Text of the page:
Tektronix 475 in particular. Mine has a weak picture. Intensity cranked all the way, it's pretty much reaches regular viewing level. It's not just that grid bias or whatever is low: as you turn the knob, it gets brighter, then brightest when the control is about halfway up, then doesn't get any brighter, only more smeared (adjusting focus helps a little with that). The -2550V TP measures as -2500ish with a 10Mohm probe, and deflection is still to scale, so it doesn't seem to be a high voltage issue?
Deep Friar: a very philosophical monk.
I don't have any useful knowledge personally here, but I can point you to the Tektronix Yahoo! group where a lot of very good Tek troubleshooters -- as well as some old Tek techs and designers -- hang out:
. I'm confident you'd get lots of useful replies there too!
On a sunny day (Sun, 7 Jun 2009 17:27:21 -0500) it happened "Tim Williams" wrote in :
Cathode pollution? The old TV CRTs you could reactivate by putting +300 V on the first grid, in series with a 25 W light bulb, for a few seconds, until the cathode was burned clean and the light bulb lit up. Done it many times. But never with a scope CRT.
Measure beam current, if it tops it is that. If you kill the scope doing it... Do not blame anyone but yourself.
475 is a bit antique anyways.
Could also be a leaking cap in the brightness control, or a resistor gone high there.
"Tim Williams" wrote in news:9bXWl.6733$ email@example.com:
it's called "double-peaking",and a good indiction of end-of-life. when you turn up the intensity,the tired,worn cathode emits from a larger and larger area,and thus the gun elements cannot focus it tight.
incidentally,you can make a nice HV probe with a string of 10M resistors to make 90M and the DMM provides the last 10M for a 100M load.I put the string into a old tuning tool,one thats a 3/8" red tube with a 6/32 hex spacer and screw inside for a screwon TEK hooktip.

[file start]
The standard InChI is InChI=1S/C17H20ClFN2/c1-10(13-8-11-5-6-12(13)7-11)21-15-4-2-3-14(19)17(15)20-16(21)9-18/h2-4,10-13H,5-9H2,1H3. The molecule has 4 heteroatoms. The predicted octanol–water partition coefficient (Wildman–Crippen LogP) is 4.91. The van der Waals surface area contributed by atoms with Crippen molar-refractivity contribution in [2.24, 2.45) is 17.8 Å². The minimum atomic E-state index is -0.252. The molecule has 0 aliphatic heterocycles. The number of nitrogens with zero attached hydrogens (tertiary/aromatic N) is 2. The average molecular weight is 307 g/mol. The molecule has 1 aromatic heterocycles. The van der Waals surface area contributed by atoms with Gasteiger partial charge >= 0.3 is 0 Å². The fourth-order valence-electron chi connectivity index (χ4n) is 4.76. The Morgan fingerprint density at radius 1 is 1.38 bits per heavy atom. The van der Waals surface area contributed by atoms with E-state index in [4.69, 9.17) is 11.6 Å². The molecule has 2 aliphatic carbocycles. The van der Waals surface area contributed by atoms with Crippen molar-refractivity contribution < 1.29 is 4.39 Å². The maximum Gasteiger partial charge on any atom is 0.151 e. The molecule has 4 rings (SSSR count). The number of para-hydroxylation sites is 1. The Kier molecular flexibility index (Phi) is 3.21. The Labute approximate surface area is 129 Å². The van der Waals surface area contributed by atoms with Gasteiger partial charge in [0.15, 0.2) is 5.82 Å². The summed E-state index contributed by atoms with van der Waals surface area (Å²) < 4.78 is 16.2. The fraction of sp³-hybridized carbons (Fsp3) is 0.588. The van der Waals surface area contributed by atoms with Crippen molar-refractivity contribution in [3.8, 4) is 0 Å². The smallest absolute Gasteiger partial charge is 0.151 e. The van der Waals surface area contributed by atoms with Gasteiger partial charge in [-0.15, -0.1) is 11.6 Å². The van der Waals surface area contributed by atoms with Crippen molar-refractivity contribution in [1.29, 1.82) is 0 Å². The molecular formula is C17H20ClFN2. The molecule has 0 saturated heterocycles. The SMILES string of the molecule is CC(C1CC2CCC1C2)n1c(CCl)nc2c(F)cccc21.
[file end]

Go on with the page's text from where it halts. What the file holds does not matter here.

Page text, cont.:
10M on the HV supply is really too much of a load.
So the tube's pooched for sure? Definitely not a EHV problem?
No way I can get into the HV box, not without removing all the circuit boards, but I can get at the 2nd anode lead. I could measure that with up to 3 x 10M 5W. Don't have any more than that. I can easily measure with two combinations and do the Thevenin conversion.
Ah, but since it still measured within 10%, I'd say not only can it supply the load, but the HV regulator is in excellent condition as well.
Deep Friar: a very philosophical monk.
Jim Yanik wrote in news:Xns9C2475B01DF2Djyanikkuanet@188.8.131.52:
BTW,it was discovered by TEK CRT manufacturing that CRT life is directly related to filament voltage.As little as 0.1V too high,and CRT life suffers. A lot of 2213/2215 CRTs were replaced under warranty for this reason,and the HV xfmr had a half turn removed from it's filament winding.
since most TEK CRT filaments get their supply from the HV oscillator(excluding the old 500 series..),regulation and proper HV voltage setting is essential.
This is interesting and consistent with what I know about electron beam emitters used in electron beam microscopes and lithography. (See below.)
Sounds like an excellent point to keep in mind.
P.S. Emitters are coated to promote thermionic emission, then a Wehnelt to enhance the field effect and shape the emission, and so on. But the aging of such emitter systems is HIGHLY dependent on the temperature at the emitter itself. This, in turn, depends on large part with the current used. Variations in lifetime of emitter systems I worked with were from 1-2 months to as long as 20-24 months. Same units in every respect except for the procedures used. Many of these systems used expensive current control systems to set the emitter heating current, but that really wasn't enough. The systems that ran longer were ones where regular protocols were used with disappearing filament optical devices to observe the _temperature_ at the tip, not the current, and where that was done regularly. The very best were those where the disappearing filament devices were calibrated on a regular basis using NIST calibrated tungsten filament standards driven by expensive current controls and getting new calibration standards every 100 hours of calibration use (or less.) Those consistently got the longest lives out of their 'heads.'
In these cases, getting the absolute MOST out of the emitters was important, though. For example, lithography happens faster (which means more production value) if the electron beam is more intense. So clients want to operate at the absolute ragged edge. That's different than an oscilloscope requirement.